The Essentials of Appellate Practice: When to File Motions and Petitions for Certification
About the Program
Most lawyers, including trial lawyers, know the basics of an appeal. But what many attorneys don't think about is that crucial time, whether it's in the early stages of an appeal or after a decision has been rendered, when you have to weigh the advantages and disadvantages of filing a motion or a petition for certification.
At those particular times, many appellate attorneys find themselves asking the following questions: Are there any grounds to move to dismiss the appeal? Should I move for articulation? Is it a better strategy to move for reconsideration en banc or jump right to a petition for certification? How can I draft a successful petition for certification?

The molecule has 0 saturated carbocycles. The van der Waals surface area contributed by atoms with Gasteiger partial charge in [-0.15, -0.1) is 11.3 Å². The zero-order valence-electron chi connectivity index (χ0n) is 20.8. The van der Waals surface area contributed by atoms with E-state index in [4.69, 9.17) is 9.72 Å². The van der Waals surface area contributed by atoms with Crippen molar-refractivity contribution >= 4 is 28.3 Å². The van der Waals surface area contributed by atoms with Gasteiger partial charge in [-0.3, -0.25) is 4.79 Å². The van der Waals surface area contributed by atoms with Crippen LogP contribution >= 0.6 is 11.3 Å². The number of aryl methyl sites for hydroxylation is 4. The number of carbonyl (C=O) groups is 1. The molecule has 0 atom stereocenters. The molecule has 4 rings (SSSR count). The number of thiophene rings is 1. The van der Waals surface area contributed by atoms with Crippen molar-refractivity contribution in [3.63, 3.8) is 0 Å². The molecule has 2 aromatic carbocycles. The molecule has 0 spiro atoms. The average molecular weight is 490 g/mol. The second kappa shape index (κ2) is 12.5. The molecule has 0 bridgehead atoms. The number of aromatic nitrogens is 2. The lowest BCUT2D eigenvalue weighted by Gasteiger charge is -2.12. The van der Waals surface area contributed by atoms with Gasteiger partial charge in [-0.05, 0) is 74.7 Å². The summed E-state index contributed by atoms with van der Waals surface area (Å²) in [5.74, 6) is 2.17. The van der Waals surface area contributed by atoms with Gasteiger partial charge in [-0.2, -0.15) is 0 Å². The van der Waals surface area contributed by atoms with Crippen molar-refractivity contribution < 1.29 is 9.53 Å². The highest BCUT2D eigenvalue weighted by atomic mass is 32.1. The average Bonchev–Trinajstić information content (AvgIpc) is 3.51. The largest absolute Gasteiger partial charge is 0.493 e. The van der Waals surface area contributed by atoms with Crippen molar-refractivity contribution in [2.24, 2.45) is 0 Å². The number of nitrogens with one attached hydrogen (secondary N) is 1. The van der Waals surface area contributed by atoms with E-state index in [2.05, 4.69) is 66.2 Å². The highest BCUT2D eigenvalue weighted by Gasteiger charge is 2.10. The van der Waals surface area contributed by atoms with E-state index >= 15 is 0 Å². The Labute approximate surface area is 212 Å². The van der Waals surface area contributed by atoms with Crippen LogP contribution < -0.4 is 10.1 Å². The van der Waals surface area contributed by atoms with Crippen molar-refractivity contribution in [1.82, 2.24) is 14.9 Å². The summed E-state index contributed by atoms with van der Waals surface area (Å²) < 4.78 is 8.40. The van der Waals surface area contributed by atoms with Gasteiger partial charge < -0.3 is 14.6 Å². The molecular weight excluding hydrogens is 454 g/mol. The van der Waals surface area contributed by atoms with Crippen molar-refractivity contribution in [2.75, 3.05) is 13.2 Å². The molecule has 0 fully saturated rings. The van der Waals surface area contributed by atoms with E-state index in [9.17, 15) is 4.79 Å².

How you analyze these questions can have a significant impact on your appeal and can change the outcome of a case. At this program, three experienced appellate attorneys will give you their unique insights into appellate motions practice.
How to draft an effective petition for certification
The various motions available to appellate practitioners and how best to make use of them
How to draft a successful motion or petition for certification from the practitioner's perspective
How the various motions and petitions are handled and decided within the court
Daniel J. Krisch, Halloran & Sage LLP, Hartford
Samuel Schoonmaker, Schoonmaker Legal Group LLC, Stamford
Jonathan Weiner, CT Supreme Court, Hartford
(Includes a light dinner and parking)
The Connecticut Bar Association/CT Bar Institute is an accredited provider of New York State CLE. This program qualifies for transitional and non-transitional credits. Financial hardship information available upon request.